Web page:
In the months before the Bar Mitzvah

1. Just as in the physical sense tefillin are put on two months before the Bar Mitzvah to allow the boy to learn to perform the mitzvah properly, so too in the spiritual sense there must be a period of preparation. It is therefore correct that the Bar Mitzvah boy should learn the laws of tefillin, including the meditation before donning the tefillin.1

To quote from the Alter Rebbe’s Siddur:2

“When one puts on tefillin, he should bear in mind that the Holy One, blessed be He, commanded us to write on the parchment contained in the tefillin the four specific Biblical passages that mention His Unity and the Exodus from Egypt, in order that we remember the miracles and wonders He performed for us. They indicate His Unity and demonstrate that He has the power and dominion over those above and below to do with them as He wishes. And He has enjoined us to place the tefillin on the arm adjacent to the heart, and on the head over the brain so that we submit our soul, which has its seat in the brain, as well as the desires and thoughts of our heart, to His service. Thus, by putting on the tefillin, one will be mindful of the Creator and restrict his pleasures.”

One should also reflect on the following words of the Alter Rebbe in Tanya, ch. 41: “Specifically, in the case of the tefillin, (he should intend) that the attributes of wisdom and understanding which are in his divine soul may be nullified and absorbed into the attributes of wisdom and understanding of the blessed Ein Sof, which are clothed in particular, in the chapters of Shema and Vehayah Ki Yeviacha. That is to say, that he should use his wisdom and understanding that are in his soul, only for G‑d alone.”

These ideas should be engraved upon the mind and will definitely produce and positively influence good conduct and mitzvah performance.

2. The Rebbe often instructed boys to learn the beginning of Ch. 41 in Tanya as a preparation for the Bar Mitzvah.3 In general the Rebbe encouraged the learning of Tanya at this age,4 and the learning of chassidus in general, both the weekly parshah in Likkutei Torah and Torah Or5 and the easier maamarim in chassidus.6

3. In addition to reciting the Book of Tehillim as it is divided according to the days of the month, one’s own chapter of Tehillim should be recited, and before the Bar Mitzvah it is important that Ch. 13 be recited daily. One should also give — bli neder — a few coins to tzedakah before prayers.7

4. Before the Bar Mitzvah, the boy should be fluent in, and have memorized, a number of chapters of Tehillim, Mishnah and Tanya, and he should review them from time to time.8


1. It was always the custom in Lubavitch for a father to bring his son to the Rebbe for Yechidus so that he receive the Rebbe’s blessing for the Bar Mitzvah.9 In more recent years, groups of Bar Mitzvah boys would enter into Yechidus together with their parents. If at all possible, one should visit the Ohel before the Bar Mitzvah. The Rebbe instructed certain Bar Mitzvah boys to recite the Bar Mitzvah maamar by the Ohel (in its entirety or at least in part.)10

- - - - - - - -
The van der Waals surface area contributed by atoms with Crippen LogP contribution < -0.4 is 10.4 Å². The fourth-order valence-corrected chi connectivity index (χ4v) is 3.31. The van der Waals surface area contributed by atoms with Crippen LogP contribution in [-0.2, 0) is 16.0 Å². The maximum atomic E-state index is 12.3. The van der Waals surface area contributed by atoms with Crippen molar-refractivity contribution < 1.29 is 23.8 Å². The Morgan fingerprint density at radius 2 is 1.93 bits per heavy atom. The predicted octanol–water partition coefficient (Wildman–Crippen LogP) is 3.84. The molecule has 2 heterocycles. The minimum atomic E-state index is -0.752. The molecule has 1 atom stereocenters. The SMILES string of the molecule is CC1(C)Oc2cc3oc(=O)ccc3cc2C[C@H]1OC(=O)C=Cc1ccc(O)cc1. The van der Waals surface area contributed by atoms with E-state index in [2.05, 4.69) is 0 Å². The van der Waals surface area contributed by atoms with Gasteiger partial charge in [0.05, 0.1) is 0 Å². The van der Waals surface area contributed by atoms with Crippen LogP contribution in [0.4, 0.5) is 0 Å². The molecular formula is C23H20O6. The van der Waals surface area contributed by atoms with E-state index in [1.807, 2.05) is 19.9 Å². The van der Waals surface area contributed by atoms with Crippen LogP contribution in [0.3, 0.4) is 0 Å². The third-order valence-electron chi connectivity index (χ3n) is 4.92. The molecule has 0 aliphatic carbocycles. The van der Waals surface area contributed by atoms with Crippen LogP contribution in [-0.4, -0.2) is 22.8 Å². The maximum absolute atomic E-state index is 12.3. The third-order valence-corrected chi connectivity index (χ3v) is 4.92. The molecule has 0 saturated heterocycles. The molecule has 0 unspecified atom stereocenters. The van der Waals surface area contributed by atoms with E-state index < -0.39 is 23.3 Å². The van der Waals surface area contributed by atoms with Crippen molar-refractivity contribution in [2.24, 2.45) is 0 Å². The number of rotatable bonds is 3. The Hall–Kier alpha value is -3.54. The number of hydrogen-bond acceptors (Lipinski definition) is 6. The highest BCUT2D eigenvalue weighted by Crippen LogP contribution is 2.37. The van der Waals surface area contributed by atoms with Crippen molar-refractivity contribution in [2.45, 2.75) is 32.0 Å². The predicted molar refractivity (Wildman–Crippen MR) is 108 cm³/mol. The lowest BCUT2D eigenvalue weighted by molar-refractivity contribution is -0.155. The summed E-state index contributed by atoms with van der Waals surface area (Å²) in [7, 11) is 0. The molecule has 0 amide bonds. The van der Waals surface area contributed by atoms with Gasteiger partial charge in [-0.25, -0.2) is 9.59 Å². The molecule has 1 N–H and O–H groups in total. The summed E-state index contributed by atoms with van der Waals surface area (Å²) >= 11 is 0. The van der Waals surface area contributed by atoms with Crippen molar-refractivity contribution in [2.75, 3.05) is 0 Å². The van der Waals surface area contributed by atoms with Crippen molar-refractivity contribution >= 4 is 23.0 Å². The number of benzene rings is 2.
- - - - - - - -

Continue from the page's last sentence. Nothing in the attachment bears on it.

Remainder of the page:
Arrangements for the Simchah

1. The Bar Mitzvah meal should be scheduled for the day of the Bar Mitzvah itself.11 At least ten people should be present and the Bar Mitzvah boy should say divrei Torah, both nigleh and chassidus.12

If for whatever reason it is inconvenient to make the simchah on the day itself, and one wishes to make a large simchah on a later date with the participation of more people — then one may do so. However, a small simchah with at least ten people present should be made on the day of the Bar Mitzvah itself, to mark the actual Bar Mitzvah day.13

The simchah should not be made before the actual date of the Bar Mitzvah.14 See footnote.15

2. One should not squander money in making an extravagant Bar Mitzvah; rather it should be a chassidisher gathering, the effect of which will continue for weeks and months afterwards. Such a gathering will have the effect of increasing the Divine assistance granted to the Bar Mitzvah boy, who was the object of the simchah.16

The Bar Mitzvah should be used as the opportunity and occasion to draw people’s hearts nearer to Yiddishkeit.17

Reading the Sedrah

It is far better that the Bar Mitzvah boy should spend the months of preparation for his Bar Mitzvah learning Halachah that is needed on a day-to-day basis, than to spend a large amount of time learning to read his Sedrah.18